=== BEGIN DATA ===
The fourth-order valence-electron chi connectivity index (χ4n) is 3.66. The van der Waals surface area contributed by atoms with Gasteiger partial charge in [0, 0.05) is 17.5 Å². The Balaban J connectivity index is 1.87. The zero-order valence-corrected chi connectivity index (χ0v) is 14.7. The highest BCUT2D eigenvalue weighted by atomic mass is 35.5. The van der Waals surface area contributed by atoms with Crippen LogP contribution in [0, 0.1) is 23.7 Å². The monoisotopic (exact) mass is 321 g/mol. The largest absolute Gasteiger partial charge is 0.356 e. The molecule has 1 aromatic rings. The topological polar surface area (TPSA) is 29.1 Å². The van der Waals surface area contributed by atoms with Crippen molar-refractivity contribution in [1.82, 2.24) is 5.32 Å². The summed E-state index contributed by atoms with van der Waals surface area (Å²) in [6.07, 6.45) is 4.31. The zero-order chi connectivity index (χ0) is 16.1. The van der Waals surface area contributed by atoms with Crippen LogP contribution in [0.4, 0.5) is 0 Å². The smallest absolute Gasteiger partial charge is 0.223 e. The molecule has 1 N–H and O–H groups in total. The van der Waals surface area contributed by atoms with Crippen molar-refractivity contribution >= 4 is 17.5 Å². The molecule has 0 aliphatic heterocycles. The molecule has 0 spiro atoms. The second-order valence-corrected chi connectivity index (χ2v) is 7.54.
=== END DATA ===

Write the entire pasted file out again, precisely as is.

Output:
The fourth-order valence-electron chi connectivity index (χ4n) is 3.66. The van der Waals surface area contributed by atoms with Gasteiger partial charge in [0, 0.05) is 17.5 Å². The Balaban J connectivity index is 1.87. The zero-order valence-corrected chi connectivity index (χ0v) is 14.7. The highest BCUT2D eigenvalue weighted by atomic mass is 35.5. The van der Waals surface area contributed by atoms with Crippen LogP contribution in [0, 0.1) is 23.7 Å². The monoisotopic (exact) mass is 321 g/mol. The largest absolute Gasteiger partial charge is 0.356 e. The molecule has 1 aromatic rings. The topological polar surface area (TPSA) is 29.1 Å². The van der Waals surface area contributed by atoms with Crippen molar-refractivity contribution in [1.82, 2.24) is 5.32 Å². The summed E-state index contributed by atoms with van der Waals surface area (Å²) in [6.07, 6.45) is 4.31. The zero-order chi connectivity index (χ0) is 16.1. The van der Waals surface area contributed by atoms with Crippen LogP contribution in [0.4, 0.5) is 0 Å². The smallest absolute Gasteiger partial charge is 0.223 e. The molecule has 1 N–H and O–H groups in total. The van der Waals surface area contributed by atoms with Crippen molar-refractivity contribution >= 4 is 17.5 Å². The molecule has 0 aliphatic heterocycles. The molecule has 0 spiro atoms. The second-order valence-corrected chi connectivity index (χ2v) is 7.54.